Fruit Shape & Size Fruits consist of 3-7 leaflets fused in the lower half forming oblong cylindrical capsules of 1.5 cm long, with very marked angles on the back of 3 prominent veins along their length, with 3-7 carpels separating in the upper half into long narrow more or less curved tips
Flavor/Aroma Sweet yet powerful licorice-like flavor
Plant Parts Used Seed, plant
Season August to October
Other Facts
  • It is grown for their attractive flowers, which are suitable for cutting, and their ornamental seed pods.

Plant Description

Wild fennel is herbaceous perennial herbs that normally reach 40 cm in height. The plant is found growing in cornfields, dry hills on calcareous soils, eels, orchards and on dry steppe slopes. The plant has erect stems that are branched with long branches. Leaves are alternate, simple, and long petiolate at the base of the plant then becoming sessile in the upper part. Petiole of basal leaves widening at the base into a sheathing gutter. Blade is deeply divided to the midrib, resembling a 2-3-pennate compound leaf, with linear lobes with acute apex.

Flowers & Fruits

Flowers are solitary and terminal at the tips of stems and twigs, surrounded by bracts deeply divided into filiform, leaf-like lobes. Corolla rotate with 5 petaloid sepals fused at the base then spread out in tabular form with a narrow base and a widely spatulate top, light blue to whitish. The petals are reduced to nectaries in cupules equipped with a beak, at the base of the sepals. Numerous stamens are green yellow colored. Flowering normally occurs in between June to September.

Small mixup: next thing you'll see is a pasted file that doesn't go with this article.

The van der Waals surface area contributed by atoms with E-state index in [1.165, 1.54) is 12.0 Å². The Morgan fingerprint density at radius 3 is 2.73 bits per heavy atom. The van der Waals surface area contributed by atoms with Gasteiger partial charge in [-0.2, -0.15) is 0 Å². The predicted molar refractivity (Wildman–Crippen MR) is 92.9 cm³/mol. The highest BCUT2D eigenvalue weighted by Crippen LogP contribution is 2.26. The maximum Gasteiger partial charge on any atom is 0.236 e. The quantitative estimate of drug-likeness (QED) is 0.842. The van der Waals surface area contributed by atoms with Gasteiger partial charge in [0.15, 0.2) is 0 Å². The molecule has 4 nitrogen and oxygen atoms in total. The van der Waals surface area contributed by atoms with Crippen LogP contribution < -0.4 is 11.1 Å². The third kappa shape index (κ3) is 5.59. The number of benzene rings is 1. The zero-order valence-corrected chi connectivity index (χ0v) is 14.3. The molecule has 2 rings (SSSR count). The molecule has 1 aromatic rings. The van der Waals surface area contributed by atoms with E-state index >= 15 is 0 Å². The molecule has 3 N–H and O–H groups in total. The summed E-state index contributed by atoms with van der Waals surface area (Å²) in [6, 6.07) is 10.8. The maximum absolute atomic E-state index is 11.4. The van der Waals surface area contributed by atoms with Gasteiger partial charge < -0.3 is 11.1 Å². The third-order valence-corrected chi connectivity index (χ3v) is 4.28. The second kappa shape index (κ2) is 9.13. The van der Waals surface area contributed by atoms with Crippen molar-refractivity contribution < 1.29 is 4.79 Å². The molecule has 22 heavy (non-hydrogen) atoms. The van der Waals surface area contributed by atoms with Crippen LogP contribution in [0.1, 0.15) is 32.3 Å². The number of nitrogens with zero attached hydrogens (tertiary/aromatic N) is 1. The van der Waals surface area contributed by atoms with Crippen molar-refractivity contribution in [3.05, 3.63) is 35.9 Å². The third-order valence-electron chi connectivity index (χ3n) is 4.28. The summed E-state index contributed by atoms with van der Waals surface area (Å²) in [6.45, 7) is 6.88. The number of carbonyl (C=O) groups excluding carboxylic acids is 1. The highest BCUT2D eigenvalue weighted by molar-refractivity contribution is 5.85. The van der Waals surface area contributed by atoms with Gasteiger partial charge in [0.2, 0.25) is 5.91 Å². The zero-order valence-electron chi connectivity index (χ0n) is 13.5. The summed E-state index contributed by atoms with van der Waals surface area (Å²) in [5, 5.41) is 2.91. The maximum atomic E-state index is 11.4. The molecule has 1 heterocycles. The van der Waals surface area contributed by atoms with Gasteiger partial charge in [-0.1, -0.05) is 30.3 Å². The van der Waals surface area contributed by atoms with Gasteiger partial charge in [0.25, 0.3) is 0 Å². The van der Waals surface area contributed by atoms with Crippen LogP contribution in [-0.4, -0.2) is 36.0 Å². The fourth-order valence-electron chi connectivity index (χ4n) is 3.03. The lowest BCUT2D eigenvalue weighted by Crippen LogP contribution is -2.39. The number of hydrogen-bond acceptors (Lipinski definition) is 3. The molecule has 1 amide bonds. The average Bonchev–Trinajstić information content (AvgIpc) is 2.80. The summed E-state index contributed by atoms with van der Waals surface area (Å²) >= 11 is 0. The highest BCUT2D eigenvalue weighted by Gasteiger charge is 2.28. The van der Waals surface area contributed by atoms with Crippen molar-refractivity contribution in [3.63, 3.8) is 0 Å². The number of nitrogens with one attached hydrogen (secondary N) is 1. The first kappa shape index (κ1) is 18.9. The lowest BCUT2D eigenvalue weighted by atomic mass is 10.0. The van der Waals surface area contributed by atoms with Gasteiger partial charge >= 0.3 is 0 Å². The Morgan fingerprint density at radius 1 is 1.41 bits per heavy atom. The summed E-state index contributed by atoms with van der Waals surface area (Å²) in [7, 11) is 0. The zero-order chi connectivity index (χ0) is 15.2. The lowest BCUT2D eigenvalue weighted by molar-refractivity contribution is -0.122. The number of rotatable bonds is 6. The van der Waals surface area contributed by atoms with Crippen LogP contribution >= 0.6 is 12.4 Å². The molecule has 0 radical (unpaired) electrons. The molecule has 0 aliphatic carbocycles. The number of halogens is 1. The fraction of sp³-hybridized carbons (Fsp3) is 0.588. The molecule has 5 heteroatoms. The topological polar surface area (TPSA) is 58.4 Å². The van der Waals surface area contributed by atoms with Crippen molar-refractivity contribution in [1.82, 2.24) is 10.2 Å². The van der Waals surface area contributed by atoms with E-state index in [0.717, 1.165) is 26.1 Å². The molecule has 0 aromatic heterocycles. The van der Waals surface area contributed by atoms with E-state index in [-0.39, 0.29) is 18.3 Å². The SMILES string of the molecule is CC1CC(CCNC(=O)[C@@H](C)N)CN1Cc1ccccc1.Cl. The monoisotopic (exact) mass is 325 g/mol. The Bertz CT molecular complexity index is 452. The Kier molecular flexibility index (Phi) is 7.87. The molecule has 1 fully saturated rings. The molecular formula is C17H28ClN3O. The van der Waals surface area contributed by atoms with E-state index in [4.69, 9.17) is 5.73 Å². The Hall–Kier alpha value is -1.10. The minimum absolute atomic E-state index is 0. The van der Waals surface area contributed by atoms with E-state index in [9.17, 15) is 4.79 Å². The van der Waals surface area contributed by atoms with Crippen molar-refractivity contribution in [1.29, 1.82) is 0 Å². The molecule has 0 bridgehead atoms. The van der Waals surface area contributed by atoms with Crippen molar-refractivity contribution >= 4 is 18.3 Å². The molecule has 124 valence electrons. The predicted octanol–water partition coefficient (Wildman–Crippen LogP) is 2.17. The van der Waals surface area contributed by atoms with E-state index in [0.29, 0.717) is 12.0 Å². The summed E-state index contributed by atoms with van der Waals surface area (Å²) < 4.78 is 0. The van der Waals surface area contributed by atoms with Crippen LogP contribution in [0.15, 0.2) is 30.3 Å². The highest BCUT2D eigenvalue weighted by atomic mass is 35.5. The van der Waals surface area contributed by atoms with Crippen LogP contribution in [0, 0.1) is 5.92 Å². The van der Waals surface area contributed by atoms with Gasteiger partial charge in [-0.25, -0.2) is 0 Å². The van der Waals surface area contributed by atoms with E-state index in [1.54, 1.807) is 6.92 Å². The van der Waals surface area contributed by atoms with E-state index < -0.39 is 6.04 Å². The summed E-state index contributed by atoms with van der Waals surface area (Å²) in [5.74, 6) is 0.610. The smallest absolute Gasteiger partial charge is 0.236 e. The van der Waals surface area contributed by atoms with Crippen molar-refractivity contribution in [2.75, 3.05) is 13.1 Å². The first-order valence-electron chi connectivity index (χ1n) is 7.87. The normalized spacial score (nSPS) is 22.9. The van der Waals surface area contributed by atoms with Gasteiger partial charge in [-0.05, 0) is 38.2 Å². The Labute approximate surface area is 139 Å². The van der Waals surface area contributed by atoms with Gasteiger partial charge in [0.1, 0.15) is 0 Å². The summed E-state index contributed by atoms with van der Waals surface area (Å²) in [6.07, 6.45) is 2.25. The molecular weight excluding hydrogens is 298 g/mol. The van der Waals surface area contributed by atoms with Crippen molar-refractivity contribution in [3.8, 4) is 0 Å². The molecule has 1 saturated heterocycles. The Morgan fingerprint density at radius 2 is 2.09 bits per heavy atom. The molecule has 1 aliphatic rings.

Fertile flowers are followed by fruits that consist of 3-7 leaflets fused in the lower half forming oblong cylindrical capsules of 1.5 cm long, with very marked angles on the back of 3 prominent veins along their length, with 3-7 carpels separating in the upper half into long narrow more or less curved tips. Seeds are covered with papillae, 2.2-2.6 mm long and 1.3-1.6 mm wide, trigonal oval and blackish.

Traditional uses and benefits of Wild fennel

  • In phyto-therapy, dried fruits or essential oil are used.
  • Wild fennel is used for those who have digestive difficulties, flatulence or aerophagia.
  • It can be used for reducing the painful component of irritable bowel syndrome.
  • Wild fennel flavored herbal tea is perfect for soothe stomach aches and intestinal inflammations.
  • Wild fennel has been used to treat heartburn, gas, bloating, angina, asthma, angina, coughs.
  • It has also been used as a digestive aid, appetite suppressant, analgesic digestive aid and is said to have anti-inflammatory properties.

Culinary Uses

  • Seed can be consumed raw or cooked.
  • It is normally used as a flavoring on cakes, bread etc.
  • Wild fennel uses fresh or dried flowers, seeds, which are more or less sweet, peppery or bitter, depending on the variety, leaves and twigs.
  • Flowers are used to flavor boiled chestnuts, mushrooms in the oven or in a pan, olives in brine and pork, in particular porchetta.
  • Seeds are mainly used to flavor Apulian tarallini, donuts or other homemade desserts and to spice hot wine, herbal teas or brines.
  • It provides a fresh taste to crackers, buns, breadsticks, and bretzel as other baked foods.
  • It can be eaten raw, braised, caramelized, roasted and pureed into soups and sauces.
  • Wild Fennel is a quintessential compliment to seafood, especially crustaceans and bivalves such as scallops, and oysters.
  • In eastern countries they are commonly used for seasoning curries and other dishes, and the Egyptians spread them on bread and put them on cakes like comfits.

Precautions

  • Wild fennel, if consumed inappropriately, can cause nagging stomach pains and even dysentery.
  • Wild fennel in very high doses can have hallucinogenic effects.
  • Small children may dislike wild fennel and it may cause annoying heartburn.

References:

https://pfaf.org/user/Plant.aspx?LatinName=Nigella+arvensis

https://www.cabi.org/isc/datasheet/115793#toidentity

http://www.theplantlist.org/tpl1.1/record/kew-2381639

https://en.wikipedia.org/wiki/Nigella_arvensis

https://portal.wiktrop.org/species/show/325446

https://gd.eppo.int/taxon/NIGAR

http://temperate.theferns.info/plant/Nigella+arvensis